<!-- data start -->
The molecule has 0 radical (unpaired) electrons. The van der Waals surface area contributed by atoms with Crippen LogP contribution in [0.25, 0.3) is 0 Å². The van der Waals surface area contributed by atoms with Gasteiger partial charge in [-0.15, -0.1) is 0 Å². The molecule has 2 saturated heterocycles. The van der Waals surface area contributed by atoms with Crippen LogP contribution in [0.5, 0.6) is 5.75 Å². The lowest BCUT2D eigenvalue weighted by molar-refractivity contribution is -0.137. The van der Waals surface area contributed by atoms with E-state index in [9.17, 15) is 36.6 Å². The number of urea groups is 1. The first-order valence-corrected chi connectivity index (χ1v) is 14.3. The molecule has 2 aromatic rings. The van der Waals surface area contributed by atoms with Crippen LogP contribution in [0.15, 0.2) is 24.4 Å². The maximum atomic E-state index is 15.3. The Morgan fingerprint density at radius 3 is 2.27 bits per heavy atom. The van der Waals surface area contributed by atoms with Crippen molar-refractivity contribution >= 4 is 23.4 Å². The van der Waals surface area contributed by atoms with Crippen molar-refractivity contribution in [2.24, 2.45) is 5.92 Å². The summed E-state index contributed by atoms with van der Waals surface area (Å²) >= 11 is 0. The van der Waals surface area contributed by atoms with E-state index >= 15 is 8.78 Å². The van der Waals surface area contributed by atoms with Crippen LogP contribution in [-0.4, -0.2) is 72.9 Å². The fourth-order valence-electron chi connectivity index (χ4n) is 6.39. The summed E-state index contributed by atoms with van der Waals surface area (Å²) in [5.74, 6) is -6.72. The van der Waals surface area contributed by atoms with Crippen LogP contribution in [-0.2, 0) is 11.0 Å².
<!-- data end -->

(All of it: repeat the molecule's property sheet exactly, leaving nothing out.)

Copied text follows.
The molecule has 0 radical (unpaired) electrons. The van der Waals surface area contributed by atoms with Crippen LogP contribution in [0.25, 0.3) is 0 Å². The van der Waals surface area contributed by atoms with Gasteiger partial charge in [-0.15, -0.1) is 0 Å². The molecule has 2 saturated heterocycles. The van der Waals surface area contributed by atoms with Crippen LogP contribution in [0.5, 0.6) is 5.75 Å². The lowest BCUT2D eigenvalue weighted by molar-refractivity contribution is -0.137. The van der Waals surface area contributed by atoms with E-state index in [9.17, 15) is 36.6 Å². The number of urea groups is 1. The first-order valence-corrected chi connectivity index (χ1v) is 14.3. The molecule has 2 aromatic rings. The van der Waals surface area contributed by atoms with Crippen LogP contribution in [0.15, 0.2) is 24.4 Å². The maximum atomic E-state index is 15.3. The Morgan fingerprint density at radius 3 is 2.27 bits per heavy atom. The van der Waals surface area contributed by atoms with Crippen molar-refractivity contribution >= 4 is 23.4 Å². The van der Waals surface area contributed by atoms with Crippen molar-refractivity contribution in [2.24, 2.45) is 5.92 Å². The summed E-state index contributed by atoms with van der Waals surface area (Å²) >= 11 is 0. The van der Waals surface area contributed by atoms with E-state index >= 15 is 8.78 Å². The van der Waals surface area contributed by atoms with Crippen LogP contribution in [-0.4, -0.2) is 72.9 Å². The fourth-order valence-electron chi connectivity index (χ4n) is 6.39. The summed E-state index contributed by atoms with van der Waals surface area (Å²) in [5.74, 6) is -6.72. The van der Waals surface area contributed by atoms with Crippen LogP contribution in [-0.2, 0) is 11.0 Å².